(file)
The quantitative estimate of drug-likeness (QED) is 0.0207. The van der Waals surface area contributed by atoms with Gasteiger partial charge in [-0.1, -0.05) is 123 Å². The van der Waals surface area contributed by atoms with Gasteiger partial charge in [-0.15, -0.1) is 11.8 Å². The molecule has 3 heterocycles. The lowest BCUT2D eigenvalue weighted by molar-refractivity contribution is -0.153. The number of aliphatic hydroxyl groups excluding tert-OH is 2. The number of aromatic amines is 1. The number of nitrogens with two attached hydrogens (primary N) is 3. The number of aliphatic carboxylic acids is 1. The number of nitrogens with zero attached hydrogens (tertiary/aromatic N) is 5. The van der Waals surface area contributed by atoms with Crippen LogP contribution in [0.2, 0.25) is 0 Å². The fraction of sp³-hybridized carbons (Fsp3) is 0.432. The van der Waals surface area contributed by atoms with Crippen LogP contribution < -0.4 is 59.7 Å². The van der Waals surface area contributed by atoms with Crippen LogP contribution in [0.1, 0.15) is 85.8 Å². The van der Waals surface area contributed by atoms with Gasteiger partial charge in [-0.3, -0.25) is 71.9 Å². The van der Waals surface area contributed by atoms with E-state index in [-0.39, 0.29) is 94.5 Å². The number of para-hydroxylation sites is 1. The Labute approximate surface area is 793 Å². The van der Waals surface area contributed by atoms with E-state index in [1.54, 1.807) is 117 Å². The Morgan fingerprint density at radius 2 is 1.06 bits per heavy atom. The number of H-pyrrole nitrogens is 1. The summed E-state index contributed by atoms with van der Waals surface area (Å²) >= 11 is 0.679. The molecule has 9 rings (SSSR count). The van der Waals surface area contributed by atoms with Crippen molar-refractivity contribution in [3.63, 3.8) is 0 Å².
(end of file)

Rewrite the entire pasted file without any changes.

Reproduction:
The quantitative estimate of drug-likeness (QED) is 0.0207. The van der Waals surface area contributed by atoms with Gasteiger partial charge in [-0.1, -0.05) is 123 Å². The van der Waals surface area contributed by atoms with Gasteiger partial charge in [-0.15, -0.1) is 11.8 Å². The molecule has 3 heterocycles. The lowest BCUT2D eigenvalue weighted by molar-refractivity contribution is -0.153. The number of aliphatic hydroxyl groups excluding tert-OH is 2. The number of aromatic amines is 1. The number of nitrogens with two attached hydrogens (primary N) is 3. The number of aliphatic carboxylic acids is 1. The number of nitrogens with zero attached hydrogens (tertiary/aromatic N) is 5. The van der Waals surface area contributed by atoms with Crippen LogP contribution in [0.2, 0.25) is 0 Å². The fraction of sp³-hybridized carbons (Fsp3) is 0.432. The van der Waals surface area contributed by atoms with Crippen LogP contribution < -0.4 is 59.7 Å². The van der Waals surface area contributed by atoms with Crippen LogP contribution in [0.1, 0.15) is 85.8 Å². The van der Waals surface area contributed by atoms with Gasteiger partial charge in [-0.3, -0.25) is 71.9 Å². The van der Waals surface area contributed by atoms with E-state index in [-0.39, 0.29) is 94.5 Å². The number of para-hydroxylation sites is 1. The Labute approximate surface area is 793 Å². The van der Waals surface area contributed by atoms with E-state index in [1.54, 1.807) is 117 Å². The Morgan fingerprint density at radius 2 is 1.06 bits per heavy atom. The number of H-pyrrole nitrogens is 1. The summed E-state index contributed by atoms with van der Waals surface area (Å²) >= 11 is 0.679. The molecule has 9 rings (SSSR count). The van der Waals surface area contributed by atoms with Crippen molar-refractivity contribution in [3.63, 3.8) is 0 Å².